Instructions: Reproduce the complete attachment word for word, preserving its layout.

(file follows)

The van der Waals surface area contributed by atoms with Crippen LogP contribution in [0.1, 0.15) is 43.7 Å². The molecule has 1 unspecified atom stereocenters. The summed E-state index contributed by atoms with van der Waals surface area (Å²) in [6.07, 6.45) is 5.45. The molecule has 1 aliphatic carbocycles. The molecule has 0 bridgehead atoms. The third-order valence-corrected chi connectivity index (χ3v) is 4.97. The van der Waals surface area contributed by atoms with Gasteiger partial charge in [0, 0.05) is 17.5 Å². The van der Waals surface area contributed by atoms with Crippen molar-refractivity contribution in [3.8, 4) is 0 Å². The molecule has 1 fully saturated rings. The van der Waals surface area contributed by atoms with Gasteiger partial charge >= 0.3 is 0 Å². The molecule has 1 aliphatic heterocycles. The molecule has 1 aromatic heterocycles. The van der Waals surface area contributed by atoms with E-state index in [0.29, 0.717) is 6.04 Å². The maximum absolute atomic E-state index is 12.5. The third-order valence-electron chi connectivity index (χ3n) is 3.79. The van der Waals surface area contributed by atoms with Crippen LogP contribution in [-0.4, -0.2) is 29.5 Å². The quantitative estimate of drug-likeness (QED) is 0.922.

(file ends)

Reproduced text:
The van der Waals surface area contributed by atoms with Crippen LogP contribution in [0.1, 0.15) is 43.7 Å². The molecule has 1 unspecified atom stereocenters. The summed E-state index contributed by atoms with van der Waals surface area (Å²) in [6.07, 6.45) is 5.45. The molecule has 1 aliphatic carbocycles. The molecule has 0 bridgehead atoms. The third-order valence-corrected chi connectivity index (χ3v) is 4.97. The van der Waals surface area contributed by atoms with Gasteiger partial charge in [0, 0.05) is 17.5 Å². The van der Waals surface area contributed by atoms with Crippen molar-refractivity contribution in [3.8, 4) is 0 Å². The molecule has 1 fully saturated rings. The van der Waals surface area contributed by atoms with Gasteiger partial charge >= 0.3 is 0 Å². The molecule has 1 aliphatic heterocycles. The molecule has 1 aromatic heterocycles. The van der Waals surface area contributed by atoms with E-state index in [0.29, 0.717) is 6.04 Å². The maximum absolute atomic E-state index is 12.5. The third-order valence-electron chi connectivity index (χ3n) is 3.79. The van der Waals surface area contributed by atoms with Crippen LogP contribution in [-0.4, -0.2) is 29.5 Å². The quantitative estimate of drug-likeness (QED) is 0.922.